- A Short-cut to Cryogenic Death

Should freezing rain be encountered, your best escape route is usually UP.  If you are crossing a warm front, continue on your current heading, but add full power and CLIMB.   You should find warmer air above.  Freezing rain tends to be altitude specific.  Left or right turns to escape it are not likely to solve the problem.  

Freezing rain can be encountered in VFR conditions, but it is rare.  If you are not IFR rated, don't proliferate your problems by climbing into the clouds.  Instead, consider initiating a steep descent into colder (VFR) air below.

WARNING:  Do not delay taking evasive action.  Contact ATC and issue an URGENT Pilot Report (UUA) for freezing rain.  If you are on an IFR plan, advise them that you need an immediate clearance for a higher altitude.  ATC should be responsive, but if they are not, declare an emergency and begin a full power climb anywayDon't wait.    Freezing rain can render your aircraft uncontrollable in a matter of minutes!

The absolute safest way to avoid a freezing rain encounter is to remain on the ground any time the weather is less than sunny, warm, calm, and clear!  From a practical perspective, however, your best defense against a freezing rain encounter is to obtain a comprehensive weather briefing prior to every flight.  Know where any warm and cold fronts are relative to your planned route of flight.  Plan on crossing the warm fronts in a perpendicular fashion.  Do not fly close to and parallel to the front, particularly ahead of a warm front that is passing over freezing weather below.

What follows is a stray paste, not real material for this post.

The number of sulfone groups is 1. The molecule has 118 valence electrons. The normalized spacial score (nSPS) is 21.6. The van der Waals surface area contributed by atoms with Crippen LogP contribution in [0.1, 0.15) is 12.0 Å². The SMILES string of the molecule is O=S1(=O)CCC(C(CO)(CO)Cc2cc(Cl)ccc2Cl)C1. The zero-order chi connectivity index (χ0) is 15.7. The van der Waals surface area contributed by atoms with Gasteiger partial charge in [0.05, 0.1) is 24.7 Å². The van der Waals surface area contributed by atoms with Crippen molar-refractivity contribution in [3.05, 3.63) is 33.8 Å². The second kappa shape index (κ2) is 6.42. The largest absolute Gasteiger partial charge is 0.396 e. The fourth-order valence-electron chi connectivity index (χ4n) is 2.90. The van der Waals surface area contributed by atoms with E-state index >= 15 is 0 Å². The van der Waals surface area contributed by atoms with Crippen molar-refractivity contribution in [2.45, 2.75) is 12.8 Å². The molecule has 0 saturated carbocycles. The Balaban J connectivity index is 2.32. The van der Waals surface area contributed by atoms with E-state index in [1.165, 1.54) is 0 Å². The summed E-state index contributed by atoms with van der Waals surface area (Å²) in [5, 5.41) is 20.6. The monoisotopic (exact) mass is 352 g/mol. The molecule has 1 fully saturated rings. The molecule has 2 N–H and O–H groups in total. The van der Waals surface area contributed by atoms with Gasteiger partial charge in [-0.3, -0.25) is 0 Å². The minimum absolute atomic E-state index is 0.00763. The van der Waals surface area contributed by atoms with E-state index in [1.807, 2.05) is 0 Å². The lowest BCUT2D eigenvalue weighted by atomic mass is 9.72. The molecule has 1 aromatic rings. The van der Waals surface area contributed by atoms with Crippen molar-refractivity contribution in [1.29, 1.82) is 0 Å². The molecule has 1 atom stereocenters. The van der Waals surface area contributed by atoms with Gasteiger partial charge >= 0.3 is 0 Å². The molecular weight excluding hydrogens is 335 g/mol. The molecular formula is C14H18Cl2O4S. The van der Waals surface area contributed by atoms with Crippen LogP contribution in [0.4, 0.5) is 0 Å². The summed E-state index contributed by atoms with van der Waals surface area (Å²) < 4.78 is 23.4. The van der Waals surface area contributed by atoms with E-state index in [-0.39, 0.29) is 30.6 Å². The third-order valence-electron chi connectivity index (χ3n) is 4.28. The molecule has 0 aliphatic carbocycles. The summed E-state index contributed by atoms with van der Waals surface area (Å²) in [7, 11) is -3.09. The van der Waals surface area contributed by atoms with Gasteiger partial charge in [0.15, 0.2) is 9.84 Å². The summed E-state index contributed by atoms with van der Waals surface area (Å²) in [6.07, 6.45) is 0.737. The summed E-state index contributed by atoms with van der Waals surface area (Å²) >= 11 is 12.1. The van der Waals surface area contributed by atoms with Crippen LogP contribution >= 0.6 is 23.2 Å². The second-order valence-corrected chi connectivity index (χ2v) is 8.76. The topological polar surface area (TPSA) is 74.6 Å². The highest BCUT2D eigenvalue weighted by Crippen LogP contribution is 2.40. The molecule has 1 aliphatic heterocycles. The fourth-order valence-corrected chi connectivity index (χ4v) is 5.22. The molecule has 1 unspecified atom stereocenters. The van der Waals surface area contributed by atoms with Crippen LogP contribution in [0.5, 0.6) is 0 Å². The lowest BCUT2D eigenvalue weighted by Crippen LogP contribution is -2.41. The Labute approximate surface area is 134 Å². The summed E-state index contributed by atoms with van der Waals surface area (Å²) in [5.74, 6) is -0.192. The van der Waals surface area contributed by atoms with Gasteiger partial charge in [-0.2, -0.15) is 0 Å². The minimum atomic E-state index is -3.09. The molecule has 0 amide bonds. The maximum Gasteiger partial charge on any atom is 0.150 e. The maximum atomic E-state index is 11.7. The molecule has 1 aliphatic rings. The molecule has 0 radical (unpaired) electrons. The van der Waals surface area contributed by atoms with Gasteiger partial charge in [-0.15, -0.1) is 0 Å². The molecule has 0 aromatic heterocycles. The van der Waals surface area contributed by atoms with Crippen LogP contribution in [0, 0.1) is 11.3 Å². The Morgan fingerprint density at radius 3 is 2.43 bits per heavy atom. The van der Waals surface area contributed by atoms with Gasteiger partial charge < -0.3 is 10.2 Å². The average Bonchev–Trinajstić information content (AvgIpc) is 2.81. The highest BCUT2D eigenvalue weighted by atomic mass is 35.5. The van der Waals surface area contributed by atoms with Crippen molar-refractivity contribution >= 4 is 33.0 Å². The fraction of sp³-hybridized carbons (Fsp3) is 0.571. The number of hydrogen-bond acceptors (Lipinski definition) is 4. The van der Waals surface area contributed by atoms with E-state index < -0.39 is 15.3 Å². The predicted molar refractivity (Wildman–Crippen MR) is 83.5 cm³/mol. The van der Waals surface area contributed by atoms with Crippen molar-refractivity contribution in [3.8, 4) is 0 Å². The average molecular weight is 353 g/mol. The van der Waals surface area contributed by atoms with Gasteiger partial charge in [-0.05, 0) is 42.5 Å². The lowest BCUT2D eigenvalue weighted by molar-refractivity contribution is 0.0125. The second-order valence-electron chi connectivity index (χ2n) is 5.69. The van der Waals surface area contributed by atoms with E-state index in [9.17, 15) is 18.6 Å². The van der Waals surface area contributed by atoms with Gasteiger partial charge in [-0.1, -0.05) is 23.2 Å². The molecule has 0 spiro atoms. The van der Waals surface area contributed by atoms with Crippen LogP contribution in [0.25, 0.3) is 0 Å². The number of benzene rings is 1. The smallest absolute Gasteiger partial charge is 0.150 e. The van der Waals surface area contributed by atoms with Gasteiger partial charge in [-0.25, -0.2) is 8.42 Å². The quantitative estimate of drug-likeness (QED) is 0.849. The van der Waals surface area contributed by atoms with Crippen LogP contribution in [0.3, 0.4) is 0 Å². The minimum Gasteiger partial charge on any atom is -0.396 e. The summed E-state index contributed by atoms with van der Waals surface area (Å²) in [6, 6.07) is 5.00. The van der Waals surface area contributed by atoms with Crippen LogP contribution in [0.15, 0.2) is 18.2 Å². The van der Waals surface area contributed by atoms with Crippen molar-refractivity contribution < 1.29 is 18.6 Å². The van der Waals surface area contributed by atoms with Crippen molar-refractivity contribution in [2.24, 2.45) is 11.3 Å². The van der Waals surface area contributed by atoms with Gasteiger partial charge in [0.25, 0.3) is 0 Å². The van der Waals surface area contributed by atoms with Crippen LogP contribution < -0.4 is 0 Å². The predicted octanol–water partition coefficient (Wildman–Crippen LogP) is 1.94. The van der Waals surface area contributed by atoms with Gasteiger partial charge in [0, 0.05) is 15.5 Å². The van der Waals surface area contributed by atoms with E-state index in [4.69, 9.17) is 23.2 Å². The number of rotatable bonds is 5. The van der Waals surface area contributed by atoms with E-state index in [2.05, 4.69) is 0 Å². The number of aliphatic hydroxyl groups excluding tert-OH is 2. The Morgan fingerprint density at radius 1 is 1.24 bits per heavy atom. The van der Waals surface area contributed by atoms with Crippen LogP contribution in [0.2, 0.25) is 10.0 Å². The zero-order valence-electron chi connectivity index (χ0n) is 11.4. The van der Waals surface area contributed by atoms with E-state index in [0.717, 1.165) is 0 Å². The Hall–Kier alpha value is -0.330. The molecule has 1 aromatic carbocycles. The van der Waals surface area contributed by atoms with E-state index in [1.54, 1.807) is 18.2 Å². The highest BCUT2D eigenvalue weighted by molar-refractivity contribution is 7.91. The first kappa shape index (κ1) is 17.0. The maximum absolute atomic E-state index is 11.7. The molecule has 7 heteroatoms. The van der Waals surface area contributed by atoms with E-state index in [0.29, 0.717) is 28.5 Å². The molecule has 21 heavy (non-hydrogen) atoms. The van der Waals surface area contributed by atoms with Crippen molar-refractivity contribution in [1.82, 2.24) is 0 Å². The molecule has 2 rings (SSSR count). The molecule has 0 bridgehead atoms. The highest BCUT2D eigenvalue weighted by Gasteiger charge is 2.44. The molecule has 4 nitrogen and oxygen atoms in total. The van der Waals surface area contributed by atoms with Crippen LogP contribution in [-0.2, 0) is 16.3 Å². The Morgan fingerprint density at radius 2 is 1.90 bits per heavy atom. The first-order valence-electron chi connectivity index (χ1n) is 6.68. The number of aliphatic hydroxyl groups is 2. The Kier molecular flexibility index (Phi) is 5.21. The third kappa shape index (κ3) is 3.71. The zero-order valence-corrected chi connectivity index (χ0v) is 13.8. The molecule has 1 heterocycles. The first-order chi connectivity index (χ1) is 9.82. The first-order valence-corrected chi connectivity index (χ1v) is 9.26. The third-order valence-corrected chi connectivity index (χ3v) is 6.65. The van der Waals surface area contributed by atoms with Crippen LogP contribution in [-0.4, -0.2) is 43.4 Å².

1. Types of Precipitation

Supercooled Water: Common in atmosphere between -15oC and 0oC
Rain: Liquid Drops
Drizzle: Small Liquid Drops
Snow: Aggregates of Ice Crystals
Sleet or Ice Pellets: Raindrops which have frozen in the atmosphere
Freezing Rain: Raindrops which freeze on contact with the ground or solid objects
Freezing Drizzle: Small supercooled droplets which freeze on contact

2. Causes of Freezing Rain: Vertical Structure

Precipitation Types & Warm Fronts
See also Fig. 11.1 and Fig. 11.2
Denver Freezing Drizzle #1 #2

3. Ice Storm Climatology 1982-1990 (from Robbins and Cortinas, 1996)

National summation of freezing rain observations by month
Number of freezing rain observations September through April
Hourly distribution (LST) of freezing rain observations
See also Figs. 11.6 and 11.7

4. Weather Patterns w/ Freezing Precipitation

A. Warm air "Overrunning" cold surface air
B. Shallow pools of cold air in valleys
C. Cold air damming


see also:

The Thermic Lance